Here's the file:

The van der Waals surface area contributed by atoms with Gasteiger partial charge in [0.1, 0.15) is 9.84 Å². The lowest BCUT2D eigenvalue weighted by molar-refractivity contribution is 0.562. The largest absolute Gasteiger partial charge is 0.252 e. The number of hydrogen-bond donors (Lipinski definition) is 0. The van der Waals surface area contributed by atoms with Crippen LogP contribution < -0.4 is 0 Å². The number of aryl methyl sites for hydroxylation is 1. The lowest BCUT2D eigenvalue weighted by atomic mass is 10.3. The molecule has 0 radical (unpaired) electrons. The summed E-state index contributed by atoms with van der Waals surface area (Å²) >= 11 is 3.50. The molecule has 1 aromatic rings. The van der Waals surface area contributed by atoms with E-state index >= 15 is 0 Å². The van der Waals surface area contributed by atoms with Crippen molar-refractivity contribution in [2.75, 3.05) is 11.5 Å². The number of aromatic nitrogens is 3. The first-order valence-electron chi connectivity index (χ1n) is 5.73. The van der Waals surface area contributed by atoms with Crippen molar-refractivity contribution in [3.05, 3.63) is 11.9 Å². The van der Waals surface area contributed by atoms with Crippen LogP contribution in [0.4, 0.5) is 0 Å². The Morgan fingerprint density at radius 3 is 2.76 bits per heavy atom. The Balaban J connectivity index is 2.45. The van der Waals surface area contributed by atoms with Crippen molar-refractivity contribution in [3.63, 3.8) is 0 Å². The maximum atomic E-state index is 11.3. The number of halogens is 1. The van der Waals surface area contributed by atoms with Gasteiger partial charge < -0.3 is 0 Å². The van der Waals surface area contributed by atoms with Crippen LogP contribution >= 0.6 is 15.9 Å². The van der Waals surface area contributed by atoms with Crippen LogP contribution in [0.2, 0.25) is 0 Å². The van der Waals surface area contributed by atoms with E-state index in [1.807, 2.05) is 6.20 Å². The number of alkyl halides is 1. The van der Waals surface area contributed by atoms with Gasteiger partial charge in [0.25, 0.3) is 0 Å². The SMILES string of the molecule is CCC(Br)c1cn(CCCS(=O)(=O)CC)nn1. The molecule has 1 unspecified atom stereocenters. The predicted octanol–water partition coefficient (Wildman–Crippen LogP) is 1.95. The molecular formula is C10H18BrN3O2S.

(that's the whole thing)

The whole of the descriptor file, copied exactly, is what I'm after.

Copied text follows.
The van der Waals surface area contributed by atoms with Gasteiger partial charge in [0.1, 0.15) is 9.84 Å². The lowest BCUT2D eigenvalue weighted by molar-refractivity contribution is 0.562. The largest absolute Gasteiger partial charge is 0.252 e. The number of hydrogen-bond donors (Lipinski definition) is 0. The van der Waals surface area contributed by atoms with Crippen LogP contribution < -0.4 is 0 Å². The number of aryl methyl sites for hydroxylation is 1. The lowest BCUT2D eigenvalue weighted by atomic mass is 10.3. The molecule has 0 radical (unpaired) electrons. The summed E-state index contributed by atoms with van der Waals surface area (Å²) >= 11 is 3.50. The molecule has 1 aromatic rings. The van der Waals surface area contributed by atoms with E-state index >= 15 is 0 Å². The van der Waals surface area contributed by atoms with Crippen molar-refractivity contribution in [2.75, 3.05) is 11.5 Å². The number of aromatic nitrogens is 3. The first-order valence-electron chi connectivity index (χ1n) is 5.73. The van der Waals surface area contributed by atoms with Crippen molar-refractivity contribution in [3.05, 3.63) is 11.9 Å². The van der Waals surface area contributed by atoms with Crippen LogP contribution in [0.4, 0.5) is 0 Å². The Morgan fingerprint density at radius 3 is 2.76 bits per heavy atom. The Balaban J connectivity index is 2.45. The van der Waals surface area contributed by atoms with Crippen molar-refractivity contribution in [3.63, 3.8) is 0 Å². The maximum atomic E-state index is 11.3. The number of halogens is 1. The van der Waals surface area contributed by atoms with Gasteiger partial charge < -0.3 is 0 Å². The van der Waals surface area contributed by atoms with Crippen LogP contribution >= 0.6 is 15.9 Å². The van der Waals surface area contributed by atoms with Crippen LogP contribution in [0.2, 0.25) is 0 Å². The van der Waals surface area contributed by atoms with E-state index in [1.807, 2.05) is 6.20 Å². The number of alkyl halides is 1. The van der Waals surface area contributed by atoms with Gasteiger partial charge in [0.25, 0.3) is 0 Å². The SMILES string of the molecule is CCC(Br)c1cn(CCCS(=O)(=O)CC)nn1. The molecule has 1 unspecified atom stereocenters. The predicted octanol–water partition coefficient (Wildman–Crippen LogP) is 1.95. The molecular formula is C10H18BrN3O2S.